On April 15, 2021, an online meeting was held to present the Urban Leisure & Tourism Lab Rotterdam to various stakeholders from the region. The Urban Leisure & Tourism Lab Rotterdam is one of six living labs participating in the European project SmartCulTour, funded by the European Commission under the H2020 program. The aim of the living labs is to encourage networking between tourism stakeholders in order to develop best practices and innovative solutions for sustainable cultural tourism, which can also be exchanged with other European regions.
The Living Lab of Rotterdam is one of six living labs participating in the European project SmartCulTour
In collaboration with city marketing organization Rotterdam Partners, people who in their daily work or life are involved with tourism, events and leisure but also for example with urban planning, were invited to the ‘inception meeting’. Theater Zuidplein, Rotterdam Festivals, the municipality of Rotterdam and IFFR, among others, were present at the online session. With a total of 15 participants, the online meeting started with a fun warm-up exercise: “By using your Microsoft Teams background, show us what you mean by cultural tourism in Rotterdam. ‘’This resulted a diverse range of colorful backgrounds and also provided a nice opening discussion where the various participants heard from each other what Rotterdam Cultural Tourism means to them.
Next, Ko Koens and Bert Smit of Breda University of Applied Sciences explained SmartCultour and the use and necessity of living labs. Ko Koens: “For a living lab to be successful, it is necessary to have the right participants at the table who know about opportunities, possibilities and problems in neighborhoods and also have knowledge of tourism, culture, urban development and infrastructure. We can’t wait to get to work with you in an interactive and fun way in the near future.”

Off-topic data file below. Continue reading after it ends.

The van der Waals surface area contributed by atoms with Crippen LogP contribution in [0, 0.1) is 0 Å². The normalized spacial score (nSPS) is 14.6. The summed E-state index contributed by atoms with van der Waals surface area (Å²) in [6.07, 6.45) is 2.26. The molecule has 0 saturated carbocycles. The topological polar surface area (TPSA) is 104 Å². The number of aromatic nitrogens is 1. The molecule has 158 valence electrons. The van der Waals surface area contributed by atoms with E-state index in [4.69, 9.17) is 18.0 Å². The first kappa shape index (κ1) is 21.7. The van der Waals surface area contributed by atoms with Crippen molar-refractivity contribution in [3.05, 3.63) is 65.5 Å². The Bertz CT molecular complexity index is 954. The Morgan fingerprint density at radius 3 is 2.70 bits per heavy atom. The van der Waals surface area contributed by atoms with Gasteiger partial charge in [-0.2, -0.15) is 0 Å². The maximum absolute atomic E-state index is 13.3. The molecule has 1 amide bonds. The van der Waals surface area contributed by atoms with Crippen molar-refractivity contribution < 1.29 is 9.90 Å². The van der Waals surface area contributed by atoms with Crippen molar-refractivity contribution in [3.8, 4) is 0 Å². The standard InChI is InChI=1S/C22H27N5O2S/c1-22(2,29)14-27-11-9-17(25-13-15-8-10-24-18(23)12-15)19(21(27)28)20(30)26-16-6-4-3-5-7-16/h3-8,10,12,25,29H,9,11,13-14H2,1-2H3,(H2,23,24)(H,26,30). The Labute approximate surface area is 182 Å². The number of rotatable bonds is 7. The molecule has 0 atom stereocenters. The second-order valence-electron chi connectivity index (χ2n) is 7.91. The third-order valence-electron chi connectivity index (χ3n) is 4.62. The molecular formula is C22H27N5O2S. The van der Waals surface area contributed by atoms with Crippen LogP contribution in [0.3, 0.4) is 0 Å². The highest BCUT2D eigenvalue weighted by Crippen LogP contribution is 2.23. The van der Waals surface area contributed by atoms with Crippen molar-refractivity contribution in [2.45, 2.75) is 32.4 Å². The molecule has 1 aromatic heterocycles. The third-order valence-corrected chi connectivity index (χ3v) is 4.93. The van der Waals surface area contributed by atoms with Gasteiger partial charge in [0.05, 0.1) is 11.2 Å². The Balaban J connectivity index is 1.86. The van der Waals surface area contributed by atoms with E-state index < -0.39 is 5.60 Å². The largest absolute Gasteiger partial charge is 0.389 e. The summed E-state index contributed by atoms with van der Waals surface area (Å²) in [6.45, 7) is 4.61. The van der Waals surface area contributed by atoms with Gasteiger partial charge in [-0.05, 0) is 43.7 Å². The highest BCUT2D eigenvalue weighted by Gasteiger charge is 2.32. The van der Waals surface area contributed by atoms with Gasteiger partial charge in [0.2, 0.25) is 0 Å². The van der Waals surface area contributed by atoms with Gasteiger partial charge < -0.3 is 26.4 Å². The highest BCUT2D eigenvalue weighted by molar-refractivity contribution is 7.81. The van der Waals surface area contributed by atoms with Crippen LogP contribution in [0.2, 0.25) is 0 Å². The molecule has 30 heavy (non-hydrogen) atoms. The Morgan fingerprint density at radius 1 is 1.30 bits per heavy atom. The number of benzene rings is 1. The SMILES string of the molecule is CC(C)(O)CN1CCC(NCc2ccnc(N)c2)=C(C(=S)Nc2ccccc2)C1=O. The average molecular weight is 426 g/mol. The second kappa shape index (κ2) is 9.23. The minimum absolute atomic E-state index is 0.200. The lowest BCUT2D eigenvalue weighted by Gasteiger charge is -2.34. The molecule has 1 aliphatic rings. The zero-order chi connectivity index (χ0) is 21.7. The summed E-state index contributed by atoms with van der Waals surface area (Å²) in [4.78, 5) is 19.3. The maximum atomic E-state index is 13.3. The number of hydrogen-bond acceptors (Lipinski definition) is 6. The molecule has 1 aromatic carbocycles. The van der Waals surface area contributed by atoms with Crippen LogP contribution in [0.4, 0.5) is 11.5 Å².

To suit the action to the word, the next part of the meeting was to create a mood board in the app ‘mural’. The participants of the meeting were challenged to make a collage with photos that for them represented Rotterdam’s cultural tourism. Interesting boards emerged, which were compared and discussed with each other a little later. For example, the participants noted that the photos previously selected by the lab managers and project leaders lacked, among other things, maritime culture, which is so important to Rotterdam. In addition, the participants came to the conclusion that the 174 nationalities that Rotterdam abounds also determine the cultural tourist image of Rotterdam.
Finally, interesting interventions in the field of cultural tourism from other cities were shared. See for example the image below taken in Den Bosch during the Jheronimus Bosch year in 2016. The participants will meet again in early June in a design session. The focus will then also be on how tourism vision and strategy become reality in a particular district or maybe even how the reality of the district and the city should lead to a continuously evolving tourism strategy.